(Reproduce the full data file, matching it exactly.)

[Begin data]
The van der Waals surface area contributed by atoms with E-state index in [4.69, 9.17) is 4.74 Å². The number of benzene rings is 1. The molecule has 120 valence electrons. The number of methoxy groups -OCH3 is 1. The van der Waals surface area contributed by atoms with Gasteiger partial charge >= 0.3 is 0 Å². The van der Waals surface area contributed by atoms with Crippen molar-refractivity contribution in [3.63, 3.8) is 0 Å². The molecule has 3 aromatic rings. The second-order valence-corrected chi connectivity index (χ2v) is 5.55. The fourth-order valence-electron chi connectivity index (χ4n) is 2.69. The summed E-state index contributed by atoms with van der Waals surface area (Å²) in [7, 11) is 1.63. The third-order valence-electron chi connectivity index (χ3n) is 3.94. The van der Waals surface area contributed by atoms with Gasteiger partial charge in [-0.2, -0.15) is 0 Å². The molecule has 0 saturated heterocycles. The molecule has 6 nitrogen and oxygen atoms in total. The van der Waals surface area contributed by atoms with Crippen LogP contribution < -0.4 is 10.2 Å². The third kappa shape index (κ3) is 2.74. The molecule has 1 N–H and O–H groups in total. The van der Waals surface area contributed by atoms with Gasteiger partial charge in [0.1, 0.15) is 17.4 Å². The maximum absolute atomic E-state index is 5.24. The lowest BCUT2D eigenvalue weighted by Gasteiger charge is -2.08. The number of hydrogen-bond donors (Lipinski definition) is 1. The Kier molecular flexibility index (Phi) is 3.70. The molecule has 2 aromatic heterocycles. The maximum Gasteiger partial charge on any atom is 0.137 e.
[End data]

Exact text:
The van der Waals surface area contributed by atoms with E-state index in [4.69, 9.17) is 4.74 Å². The number of benzene rings is 1. The molecule has 120 valence electrons. The number of methoxy groups -OCH3 is 1. The van der Waals surface area contributed by atoms with Gasteiger partial charge >= 0.3 is 0 Å². The van der Waals surface area contributed by atoms with Crippen molar-refractivity contribution in [3.63, 3.8) is 0 Å². The molecule has 3 aromatic rings. The second-order valence-corrected chi connectivity index (χ2v) is 5.55. The fourth-order valence-electron chi connectivity index (χ4n) is 2.69. The summed E-state index contributed by atoms with van der Waals surface area (Å²) in [7, 11) is 1.63. The third-order valence-electron chi connectivity index (χ3n) is 3.94. The van der Waals surface area contributed by atoms with Gasteiger partial charge in [-0.2, -0.15) is 0 Å². The molecule has 0 saturated heterocycles. The molecule has 6 nitrogen and oxygen atoms in total. The van der Waals surface area contributed by atoms with Crippen LogP contribution < -0.4 is 10.2 Å². The third kappa shape index (κ3) is 2.74. The molecule has 1 N–H and O–H groups in total. The van der Waals surface area contributed by atoms with Gasteiger partial charge in [0.1, 0.15) is 17.4 Å². The maximum absolute atomic E-state index is 5.24. The lowest BCUT2D eigenvalue weighted by Gasteiger charge is -2.08. The number of hydrogen-bond donors (Lipinski definition) is 1. The Kier molecular flexibility index (Phi) is 3.70. The molecule has 2 aromatic heterocycles. The maximum Gasteiger partial charge on any atom is 0.137 e.